The inertial navigation still seems a bit like smoke & mirrors. There hasn't been a side by side test of inertial navigation vs. GPS only. The question is how much new information they can actually get from the same old garbage input.
The autotune feature is potentially useful, conceptually simple, but very time consuming to perfect. It's in 1 small file called auto_tune.pde. It commands a bunch of rolls & pitches to optimize an existing set of tuned attitude hold gains. It doesn't touch heading or position.
Ran with the RC car being manually controlled. Keeping it on the narrow urban sidewalks was impossible. After leaving the urban jungle of Rain Ramon, it could start staying on the 15 ft wide trail. After several miles, banging out a straight line became automatic. Its tiny wheels made it erratic on the crumbling parts of the trail. 1 handed driving is still difficult, but better. The controller needs to get smaller.
The gopro naturally died after 6 miles. The RC car went 7 miles on 1.5Ah, then suddenly died & had to be carried 6 miles home. That was way beyond expectations. Thought it would go 1 mile. 6 miles on 1.5Ah should be considered the range. It has a brown out shutoff. A brushless motor should get it up to 9 miles. Its nominal pace was 9m30s.
This system is fast enough to be a pace maker for the slow, long run, but needs more NiMH batteries which are super expensive compared to Lipo. Would only invest further development in a high end brushless system. Those things are expensive, even from Hobbyking. They're $75 - $100 just for the frame.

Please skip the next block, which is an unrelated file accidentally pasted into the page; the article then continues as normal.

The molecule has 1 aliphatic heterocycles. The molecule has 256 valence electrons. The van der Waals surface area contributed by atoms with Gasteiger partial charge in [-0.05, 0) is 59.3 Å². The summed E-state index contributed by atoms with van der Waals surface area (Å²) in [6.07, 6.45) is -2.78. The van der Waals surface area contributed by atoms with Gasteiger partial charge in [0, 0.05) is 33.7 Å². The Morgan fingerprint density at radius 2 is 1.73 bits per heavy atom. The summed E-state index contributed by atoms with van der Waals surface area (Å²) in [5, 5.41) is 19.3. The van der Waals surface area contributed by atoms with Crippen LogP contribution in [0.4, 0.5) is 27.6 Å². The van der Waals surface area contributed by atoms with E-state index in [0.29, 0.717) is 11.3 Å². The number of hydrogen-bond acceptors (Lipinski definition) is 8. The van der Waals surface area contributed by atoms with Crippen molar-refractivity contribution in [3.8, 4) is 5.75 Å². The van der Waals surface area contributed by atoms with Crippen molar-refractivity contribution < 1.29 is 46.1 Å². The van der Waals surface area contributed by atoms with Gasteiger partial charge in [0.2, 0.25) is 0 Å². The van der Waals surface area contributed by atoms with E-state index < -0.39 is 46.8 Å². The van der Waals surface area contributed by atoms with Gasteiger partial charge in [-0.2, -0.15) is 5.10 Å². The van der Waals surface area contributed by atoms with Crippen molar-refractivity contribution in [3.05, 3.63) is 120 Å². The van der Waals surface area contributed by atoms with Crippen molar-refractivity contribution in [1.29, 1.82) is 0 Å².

Don't think the changes are substantial enough to sell a manually controlled, modified RC car as a workout coach. The only differences are the 1 handed control, longer range, & attachments for water.
Making it completely autonomous is pie in the sky, but there might be a way to get it to drive the straight sections or avoid obstacles. A camera which automatically tracks the runner would be something. There's absolutely nothing which can make a timelapse video of an athlete during an entire run, but it can't be far off.
Interesting to note how the speed followed the NiMH discharge curve for 7 miles.
Lion after 6 miles. There's no way to see yourself this far from home besides robot.
A better battery, proportional steering, variable throttle, autonomous athlete following, & it could be a useful exercise tool. The reality of crossing streets & staying on the path makes the autonomous following hard, but the rise self driving cars gives hope.
It's really crusty. The steering is binary. The speed is binary. Instead of a steering servo, it bangs a motor completely left or right to the stalling point. It can't go backwards.
For someone who never had an RC car before, the amount of mechanics required to perform steering & optimally transfer power to the road is quite amazing. 4 wheeled vehicles are pretty complex & there's no simpler way of doing it.